Since at least Max Weber, historians and sociologists have assumed that the Reformation contributed to what Weber called the “disenchantment” of the world. The thesis has inspired rich historical, sociological, and philosophical studies, from Keith Thomas’s Religion and the Decline of Magic to Charles Taylor’s A Secular Age. As Alexandra Walsham puts it, the notion that “the religious revolution launched by Luther, Calvin, and other reformers played a critical role in eliminating assumptions about the intervention of magical and supernatural forces in the world has proved remarkably resilient.”
Walsham makes this statement in a review article that summarizes recent historical studies of the Reformation and post-Reformation era. Beginning with “iconoclastic” articles by Robert Scribner, she shows that “the notion that the Reformation was a powerful catalyst of ‘the disenchantment of the world’ has been seriously questioned and qualified.”
Walsham’s is a long and detailed article, and I’ll highlight only a few points.
By focusing on the religious life of Protestant people, rather than the treatises of Protestant theologians, Scribner discovered that the Reformation “modified and curtailed, rather than wholly rejected, the traditional ‘economy of the sacred’: it did not entirely dispense with holy persons, places, times, or objects; it engendered rituals and even a magic of its own.”
Studies of the centuries after the Reformation make it clear that “the supernatural” didn’t pack up and leave Europe after 1517. Research into the
…occult in Hanoverian and Victorian England are rendering the notion of a decisive cultural rupture in this sphere increasingly contentious and pointing to the possibility that the apparent resurgence of magic and alternative cosmologies in modern British society may represent less a new departure than the re-emergence of vigorous older traditions that previously lay beneath its surface.
Investigation of the Catholic Reformation have also raised questions about Weber’s stark contrast of Protestant rationalism and Catholic superstition, a trope that Weber, wittingly or no, borrowed from the Reformers. Recent studies have emphasized the continuity between the Protestant and Catholic reforming agendas:
If “disenchantment” there was, it wasn’t a purely Protestant phenomenon.
Both movements grew out of a common set of impulses and shared many priorities. Both sought to intensify and spiritualize the piety of the populace and to prune away the dubious accretions and corruptions Christianity was perceived to have accumulated in the course of its entrenchment and institutionalization in the preceding half millennium. . . . Both wanted to eradicate ‘superstition,’ to police the boundaries between sacred and secular more tightly, and to intensify the interior faith and moral fervour of the laity.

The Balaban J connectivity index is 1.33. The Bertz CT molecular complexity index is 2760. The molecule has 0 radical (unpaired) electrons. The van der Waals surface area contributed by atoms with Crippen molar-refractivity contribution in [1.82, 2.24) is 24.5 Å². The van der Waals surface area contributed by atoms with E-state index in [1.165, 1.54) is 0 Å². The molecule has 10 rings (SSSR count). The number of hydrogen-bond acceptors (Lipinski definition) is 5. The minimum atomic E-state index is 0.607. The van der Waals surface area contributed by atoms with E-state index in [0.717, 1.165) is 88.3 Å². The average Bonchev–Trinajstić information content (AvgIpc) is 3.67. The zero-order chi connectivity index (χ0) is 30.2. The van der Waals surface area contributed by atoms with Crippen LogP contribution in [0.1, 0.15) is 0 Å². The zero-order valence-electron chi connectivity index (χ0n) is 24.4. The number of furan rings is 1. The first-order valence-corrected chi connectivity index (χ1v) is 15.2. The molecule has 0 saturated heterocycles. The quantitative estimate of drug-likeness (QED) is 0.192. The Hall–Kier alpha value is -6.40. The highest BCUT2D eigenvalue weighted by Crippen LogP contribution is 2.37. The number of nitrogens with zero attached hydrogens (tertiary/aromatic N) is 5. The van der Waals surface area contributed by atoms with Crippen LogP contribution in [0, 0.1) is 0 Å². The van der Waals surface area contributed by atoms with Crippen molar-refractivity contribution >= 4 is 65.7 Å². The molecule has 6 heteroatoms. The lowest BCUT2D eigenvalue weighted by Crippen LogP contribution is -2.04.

From the other chronological end, studies of the medieval world have undermined the common conception of “an enchanted middle ages.” Walsham observes that, once again, historians and sociologists adopt the polemical stances of the early modern period they’re studying when they perpetuate the “polemical contrast between ‘darkness’ and ‘light’ that has been the invidious legacy of this movement, in combination with the Renaissance, and which remains fossilized in the conventional academic division drawn between ‘medieval’ and (early) ‘modern’ history.”
Walsham doesn’t think the disenchantment thesis wholly mistaken: “Protestant theology did in many respects constitute a significant and original assault upon the assumptions that buttressed the medieval economy of the sacred.” She makes some good observations here, but the whole discussion is skewed by her continuing use of categories that may be anachronistic. She writes of the “radical rejection of the immanence of the holy” that emerged in iconoclastic movements during the Reformation. But were the axe-wielding Protestants worried about abstractions like “the immanence of the holy,” or fearful of the wrath of a jealous God? As a sheer question of historical accuracy, the difference between the two matters.
Overall, the trend that Walsham documents is a welcome development. Something very big happened around the time of the Reformation, but that very big Something isn’t captured very well by terms like “desacralization” or “disenchantment.” John Bossy’s image (picked up by William Cavanaugh) of “the migration of the holy” has much to say for it. And perhaps there’s something to my thesis that fresh sacred boundaries have been erected over the past few centuries (a theme I attempt to develop, impressionistically, in the latter sections of Delivered from the Elements of the World).
In any case, there’s new space for a more accurate narration of the Reformation and its effects, which means a more accurate understanding of our own place and time.
(Walsham, “The Reformation and ‘The Disenchantment of the World’ Reassessed,” The Historical Journal 51:2  497–528.)